Statement on the UN Convention on the Rights of Persons with Disabilities

The passing of today’s formal Dáil motion on Ireland’s ratification of the UN Convention on the Rights of Persons with Disabilities (UNCRPD) has been met with a commitment to participation in the monitoring of the Convention by the Irish Human Rights and Equality Commission (“The Commission”).

The Commission has marked today’s Dáil motion on ratification by setting out its role in establishing a mechanism for a national independent monitoring framework for the Convention in Ireland.

Under article 33 of the Convention, an independent monitoring framework must be established to scrutinise the State’s progress in implementing the Convention’s obligations to protect, respect and uphold the human rights of persons with disabilities.

Later this year, the Disability (Miscellaneous Provisions) Bill is expected to provide, in statute, for the Commission’s formal monitoring function and the establishment of an advisory committee, including people with disabilities.

While it doesn’t confer any new rights, the process in formulating the UNCRPD was unique amongst human rights conventions because of the inclusion of disabled people’s organisations in the negotiations and drawing up of the Convention.

Ireland’s first formal reporting as a State Party under the Convention will take place two years after its entry into force.

The Commission is mandated to promote an understanding and awareness of the importance of human rights and equality in the State. Both roles in relation to the UN Convention will be complementary to the role of other bodies currently involved in the delivery of services or regulation of the sector.

Ahead of today’s ratification motion the Commission has been active over several years, in setting out specific guidance, based on international practice, of how best to promote, protect and monitor’ the implementation of the UNCRPD. This included the publication of commissioned research with NUI Galway in 2016, and direct legislative advice provided to the government and Oireachtas in both 2016 and 2017.

Over the coming year with the Convention in force, the Commission will be taking forward a number of steps:

  • Developing a mechanism for State monitoring, including the establishment of a specific advisory committee.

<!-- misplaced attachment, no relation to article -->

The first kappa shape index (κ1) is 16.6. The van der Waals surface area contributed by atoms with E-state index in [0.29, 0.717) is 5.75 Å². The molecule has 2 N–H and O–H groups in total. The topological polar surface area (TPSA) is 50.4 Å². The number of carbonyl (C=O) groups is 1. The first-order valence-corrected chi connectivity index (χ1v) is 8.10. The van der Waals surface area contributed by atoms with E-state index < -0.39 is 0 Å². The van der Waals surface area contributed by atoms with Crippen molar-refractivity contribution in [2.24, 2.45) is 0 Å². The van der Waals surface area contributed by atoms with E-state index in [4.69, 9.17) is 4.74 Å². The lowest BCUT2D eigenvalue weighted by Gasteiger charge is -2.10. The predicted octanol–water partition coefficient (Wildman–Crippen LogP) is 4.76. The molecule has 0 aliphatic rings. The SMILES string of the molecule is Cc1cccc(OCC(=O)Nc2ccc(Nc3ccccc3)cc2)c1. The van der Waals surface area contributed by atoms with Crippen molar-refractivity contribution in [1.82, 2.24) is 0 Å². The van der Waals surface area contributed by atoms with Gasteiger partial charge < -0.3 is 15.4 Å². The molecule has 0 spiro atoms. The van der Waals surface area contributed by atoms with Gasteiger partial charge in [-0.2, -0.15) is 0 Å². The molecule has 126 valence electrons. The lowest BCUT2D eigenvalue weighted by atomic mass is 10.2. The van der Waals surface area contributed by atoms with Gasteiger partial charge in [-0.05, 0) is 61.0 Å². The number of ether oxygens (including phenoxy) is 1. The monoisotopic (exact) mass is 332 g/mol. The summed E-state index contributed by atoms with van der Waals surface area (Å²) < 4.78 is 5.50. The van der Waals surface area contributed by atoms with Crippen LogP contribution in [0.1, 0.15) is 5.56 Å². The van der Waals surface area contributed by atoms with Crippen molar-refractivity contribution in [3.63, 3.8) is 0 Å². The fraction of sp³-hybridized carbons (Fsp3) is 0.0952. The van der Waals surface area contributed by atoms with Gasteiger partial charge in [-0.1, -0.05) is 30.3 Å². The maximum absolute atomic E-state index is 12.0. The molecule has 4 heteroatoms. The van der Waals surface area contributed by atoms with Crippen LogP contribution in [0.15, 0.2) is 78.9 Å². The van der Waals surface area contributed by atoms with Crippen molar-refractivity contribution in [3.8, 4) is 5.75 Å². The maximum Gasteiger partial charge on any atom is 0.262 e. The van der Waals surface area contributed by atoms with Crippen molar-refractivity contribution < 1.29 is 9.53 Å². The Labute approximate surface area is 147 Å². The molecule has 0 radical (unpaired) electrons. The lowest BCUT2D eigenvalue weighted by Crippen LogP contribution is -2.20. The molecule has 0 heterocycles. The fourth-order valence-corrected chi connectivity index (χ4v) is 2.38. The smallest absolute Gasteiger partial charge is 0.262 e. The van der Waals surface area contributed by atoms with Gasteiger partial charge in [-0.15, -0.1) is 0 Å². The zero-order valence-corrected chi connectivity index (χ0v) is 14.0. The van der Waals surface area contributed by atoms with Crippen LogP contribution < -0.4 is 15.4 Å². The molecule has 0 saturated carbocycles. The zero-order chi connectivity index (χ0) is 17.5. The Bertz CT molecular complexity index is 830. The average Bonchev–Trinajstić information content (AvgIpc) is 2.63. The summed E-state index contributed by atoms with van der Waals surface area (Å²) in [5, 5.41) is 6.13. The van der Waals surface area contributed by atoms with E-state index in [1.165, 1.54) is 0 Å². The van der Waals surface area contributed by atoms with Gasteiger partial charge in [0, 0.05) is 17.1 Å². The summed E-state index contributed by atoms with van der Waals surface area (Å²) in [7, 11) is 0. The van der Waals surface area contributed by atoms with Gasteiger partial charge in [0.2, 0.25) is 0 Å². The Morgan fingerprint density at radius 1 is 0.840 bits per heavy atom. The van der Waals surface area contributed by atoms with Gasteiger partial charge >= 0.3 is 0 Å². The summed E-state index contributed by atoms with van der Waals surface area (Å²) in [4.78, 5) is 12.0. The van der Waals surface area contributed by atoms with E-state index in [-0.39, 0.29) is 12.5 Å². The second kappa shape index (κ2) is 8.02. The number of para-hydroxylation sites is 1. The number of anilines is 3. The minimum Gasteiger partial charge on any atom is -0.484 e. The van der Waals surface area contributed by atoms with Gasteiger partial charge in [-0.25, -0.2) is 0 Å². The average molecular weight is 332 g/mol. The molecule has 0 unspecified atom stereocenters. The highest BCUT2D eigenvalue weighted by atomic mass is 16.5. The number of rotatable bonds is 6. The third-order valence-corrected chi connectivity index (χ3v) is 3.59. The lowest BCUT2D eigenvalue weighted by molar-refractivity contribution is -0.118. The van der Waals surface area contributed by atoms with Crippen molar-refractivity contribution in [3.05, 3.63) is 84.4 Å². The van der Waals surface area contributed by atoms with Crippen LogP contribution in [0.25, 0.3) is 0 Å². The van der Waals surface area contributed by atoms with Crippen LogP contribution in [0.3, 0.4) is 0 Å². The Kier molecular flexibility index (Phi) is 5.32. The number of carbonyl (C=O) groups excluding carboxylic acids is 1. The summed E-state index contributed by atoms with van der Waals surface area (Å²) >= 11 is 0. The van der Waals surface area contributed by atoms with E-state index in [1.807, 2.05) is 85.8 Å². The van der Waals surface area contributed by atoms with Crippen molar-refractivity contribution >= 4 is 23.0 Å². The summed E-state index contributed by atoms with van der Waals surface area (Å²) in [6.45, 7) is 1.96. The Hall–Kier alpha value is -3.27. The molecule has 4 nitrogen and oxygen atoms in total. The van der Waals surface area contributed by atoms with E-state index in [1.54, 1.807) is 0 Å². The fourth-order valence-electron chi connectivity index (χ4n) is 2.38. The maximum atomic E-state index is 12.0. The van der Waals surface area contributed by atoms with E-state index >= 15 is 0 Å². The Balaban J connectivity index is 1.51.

• Developing public information in relation to promoting an understanding and awareness of the Convention.

Emily Logan, Chief Commissioner of the Irish Human Rights and Equality Commission stated:

“The UN Convention ratification represents a step-change in approach to one based on independence, dignity and self-advocacy for persons with disabilities.

“The Convention is, in its own way remarkably simple. It does not reinvent the wheel. It does not draw up or confer any new human rights. What it does is mark out in clear, unambiguous terms that the rights of persons with disabilities are human rights. It makes plain that our body of international human rights norms apply equally to persons with disabilities.”

ENDS/

For further information, please contact:

Brian Dawson, IHREC Communications Manager,

01 8589601 / 087 0697095

bdawson@ihrec.ie

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Notes to editor:

The UN Convention on the Rights of Persons with Disabilities:

On ratification Ireland will become the 176th party to the UN Convention on the Rights of Persons with Disabilities. The Convention was first agreed in December 2006 and entered into force in May 2008. Ireland first signed the Convention in 2007. The Convention is based on the principle that persons with disabilities must be equal partners, primary stakeholders and full participants in State decisions affecting their lives. Article 33 of the Convention on the Rights of Persons with Disabilities requires the establishment of a national independent monitoring framework in Ireland to promote, protect and monitor’ the implementation of the Convention.

The Irish Human Rights and Equality Commission

The Irish Human Rights and Equality Commission is an independent public body, appointed by the President and directly accountable to the Oireachtas. The Commission has a statutory remit set out under the Irish Human Rights and Equality Commission Act (2014) to protect and promote human rights and equality in Ireland, and build a culture of respect for human rights, equality and intercultural understanding in the State.

The Irish Human Rights and Equality Commission is Ireland’s national human rights institution and is recognised as such by the United Nations. The Commission is also Ireland’s national equality body for the purpose of a range of EU anti-discrimination measures.

 

 

 

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